Americans die so Afghans don't have to!

Ambushed Marines' Aid Call 'Rejected'

September 10, 2009
Agence France-Presse

NATO-led forces are investigating the death of four Marines in eastern Afghanistan after their commanders reportedly rejected requests for artillery fire in a battle with insurgents, the Pentagon said on Wednesday.

Tuesday's incident was "under investigation" and details remained unclear, press secretary Geoff Morrell told a news conference.

A McClatchy newspapers' journalist who witnessed the battle reported that a team of Marine trainers made repeated appeals for air and artillery support after being pinned down by insurgents in the village of Ganjgal in eastern Kunar province.

The U.S. troops had to wait more than an hour for attack helicopters to come to their aid and their appeal for artillery fire was rejected, with commanders citing new rules designed to avoid civilian casualties, the report said.

Morrell said the helicopters were not hampered by any restrictions on air power but had to travel a long distance to reach the Marines at the remote location near the Pakistan border.

"I think that it did take some time for close air support to arrive in this case, but this is not a result of more restrictive conditions in which it can be used," he said.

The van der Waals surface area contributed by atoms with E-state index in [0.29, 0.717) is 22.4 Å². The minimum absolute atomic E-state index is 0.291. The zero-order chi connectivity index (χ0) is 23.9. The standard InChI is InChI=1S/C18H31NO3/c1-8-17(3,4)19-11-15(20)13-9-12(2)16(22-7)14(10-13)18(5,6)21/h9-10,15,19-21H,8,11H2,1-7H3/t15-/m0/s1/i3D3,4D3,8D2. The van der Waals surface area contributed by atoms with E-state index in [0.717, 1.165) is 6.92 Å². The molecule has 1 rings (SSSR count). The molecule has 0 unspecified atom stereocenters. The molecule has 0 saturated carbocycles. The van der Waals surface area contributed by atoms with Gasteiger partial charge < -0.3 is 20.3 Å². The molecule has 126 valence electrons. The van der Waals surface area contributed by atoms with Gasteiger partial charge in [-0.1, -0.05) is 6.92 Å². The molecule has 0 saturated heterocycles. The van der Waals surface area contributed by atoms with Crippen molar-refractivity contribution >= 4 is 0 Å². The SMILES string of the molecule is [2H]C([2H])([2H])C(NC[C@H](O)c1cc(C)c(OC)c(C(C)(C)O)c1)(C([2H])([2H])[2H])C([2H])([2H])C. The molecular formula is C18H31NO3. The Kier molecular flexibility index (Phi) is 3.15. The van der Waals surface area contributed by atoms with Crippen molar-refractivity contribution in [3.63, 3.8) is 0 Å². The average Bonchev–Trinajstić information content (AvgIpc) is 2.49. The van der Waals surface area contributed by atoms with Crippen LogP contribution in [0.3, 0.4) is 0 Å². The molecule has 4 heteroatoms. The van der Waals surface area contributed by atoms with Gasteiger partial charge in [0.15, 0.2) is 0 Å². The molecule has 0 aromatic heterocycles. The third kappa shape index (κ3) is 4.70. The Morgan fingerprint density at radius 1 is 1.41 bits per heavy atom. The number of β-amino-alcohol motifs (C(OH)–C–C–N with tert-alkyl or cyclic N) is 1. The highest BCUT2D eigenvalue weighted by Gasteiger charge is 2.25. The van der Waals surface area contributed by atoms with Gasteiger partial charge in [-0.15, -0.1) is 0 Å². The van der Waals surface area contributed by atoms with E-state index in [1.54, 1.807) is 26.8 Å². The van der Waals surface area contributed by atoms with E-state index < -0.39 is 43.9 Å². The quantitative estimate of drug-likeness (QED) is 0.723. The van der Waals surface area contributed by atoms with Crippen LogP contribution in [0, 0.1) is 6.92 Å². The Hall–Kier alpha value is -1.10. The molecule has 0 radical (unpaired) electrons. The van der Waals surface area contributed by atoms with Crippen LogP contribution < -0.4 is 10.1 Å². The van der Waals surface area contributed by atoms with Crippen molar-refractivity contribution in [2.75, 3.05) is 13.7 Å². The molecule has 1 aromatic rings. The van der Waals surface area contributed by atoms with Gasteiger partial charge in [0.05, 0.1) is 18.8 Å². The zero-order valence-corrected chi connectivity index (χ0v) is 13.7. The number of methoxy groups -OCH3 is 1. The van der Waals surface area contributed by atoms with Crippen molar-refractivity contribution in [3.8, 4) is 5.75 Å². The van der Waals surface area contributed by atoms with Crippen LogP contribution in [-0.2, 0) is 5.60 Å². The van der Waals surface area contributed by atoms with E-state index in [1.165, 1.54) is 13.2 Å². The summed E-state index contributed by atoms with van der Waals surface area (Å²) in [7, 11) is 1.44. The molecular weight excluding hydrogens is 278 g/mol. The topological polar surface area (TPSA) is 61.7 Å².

"It was the result, as is often the case in Afghanistan, of the fact that there are great distances often between bases where such assets are located and where our troops are out operating."

Morrell could not confirm whether appeals for artillery fire were denied by commanders.

According to the McClatchy report by Jonathan Landay, the U.S. advisors assisting Afghan forces had been assured before the operation that "air cover would be five minutes away."

The incident comes after the top commander of U.S. and NATO forces in Afghanistan, General Stanley McChrystal, issued new restrictions on the use of military force and air raids in a bid to prevent civilian deaths.

McChrystal has warned that civilian casualties caused by the NATO-led force risk alienating the Afghan population and jeopardizing the war effort.

But the general and other top military officials have insisted air support and fire power would not be restricted when U.S. troops were under direct threat.

Bombing runs by coalition forces have declined sharply since McChrystal took over command in June, U.S.A Today reported on Wednesday, citing military statistics.

Tuesday's firefight in eastern Afghanistan involved a 13-member team of U.S. Marine and Army trainers assigned to the Afghan national army, the report said.

Eight Afghan soldiers and police and an Afghan interpreter also died in the battle, which lasted for hours with insurgents unleashing a barrage of gunfire and rockets from mountain positions, the report said.

When an Afghan soldier demanded helicopter gunships, U.S. Major Kevin Williams replied through an interpreter: "We are pinned down. We are running low on ammo. We have no air. We've lost today."

The Americans were assisting Afghan forces in an operation that called for Afghans searching the hamlet for weapons and then meeting village elders to plan police patrols.

But U.S. officers suspected insurgents were tipped off about the operation beforehand, as the coalition and Afghan forces were ambushed as they approached the outskirts of the hamlet at dawn, the report said.

1 comment:

tjbbpgobIII said...

Shades of VietfuckingNam